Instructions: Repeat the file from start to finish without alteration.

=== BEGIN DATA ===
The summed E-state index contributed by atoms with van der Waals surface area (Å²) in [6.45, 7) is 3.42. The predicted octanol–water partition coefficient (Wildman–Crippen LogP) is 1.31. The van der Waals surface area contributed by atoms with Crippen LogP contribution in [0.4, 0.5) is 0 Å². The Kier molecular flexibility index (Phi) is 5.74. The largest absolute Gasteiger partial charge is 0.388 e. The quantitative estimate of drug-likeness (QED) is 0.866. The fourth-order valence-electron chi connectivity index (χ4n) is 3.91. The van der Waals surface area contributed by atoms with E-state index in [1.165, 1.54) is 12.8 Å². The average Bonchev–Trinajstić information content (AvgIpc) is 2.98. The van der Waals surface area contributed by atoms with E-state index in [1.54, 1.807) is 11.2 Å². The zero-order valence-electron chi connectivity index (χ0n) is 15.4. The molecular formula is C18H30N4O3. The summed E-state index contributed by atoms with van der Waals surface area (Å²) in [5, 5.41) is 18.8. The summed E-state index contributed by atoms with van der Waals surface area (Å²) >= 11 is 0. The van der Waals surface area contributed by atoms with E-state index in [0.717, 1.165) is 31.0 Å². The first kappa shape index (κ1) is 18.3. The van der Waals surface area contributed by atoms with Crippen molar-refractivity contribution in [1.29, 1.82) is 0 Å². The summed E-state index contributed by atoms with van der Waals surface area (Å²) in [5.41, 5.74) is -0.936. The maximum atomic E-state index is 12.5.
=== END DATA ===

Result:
The summed E-state index contributed by atoms with van der Waals surface area (Å²) in [6.45, 7) is 3.42. The predicted octanol–water partition coefficient (Wildman–Crippen LogP) is 1.31. The van der Waals surface area contributed by atoms with Crippen LogP contribution in [0.4, 0.5) is 0 Å². The Kier molecular flexibility index (Phi) is 5.74. The largest absolute Gasteiger partial charge is 0.388 e. The quantitative estimate of drug-likeness (QED) is 0.866. The fourth-order valence-electron chi connectivity index (χ4n) is 3.91. The van der Waals surface area contributed by atoms with E-state index in [1.165, 1.54) is 12.8 Å². The average Bonchev–Trinajstić information content (AvgIpc) is 2.98. The van der Waals surface area contributed by atoms with E-state index in [1.54, 1.807) is 11.2 Å². The zero-order valence-electron chi connectivity index (χ0n) is 15.4. The molecular formula is C18H30N4O3. The summed E-state index contributed by atoms with van der Waals surface area (Å²) in [5, 5.41) is 18.8. The summed E-state index contributed by atoms with van der Waals surface area (Å²) >= 11 is 0. The van der Waals surface area contributed by atoms with E-state index in [0.717, 1.165) is 31.0 Å². The first kappa shape index (κ1) is 18.3. The van der Waals surface area contributed by atoms with Crippen molar-refractivity contribution in [1.29, 1.82) is 0 Å². The summed E-state index contributed by atoms with van der Waals surface area (Å²) in [5.41, 5.74) is -0.936. The maximum atomic E-state index is 12.5.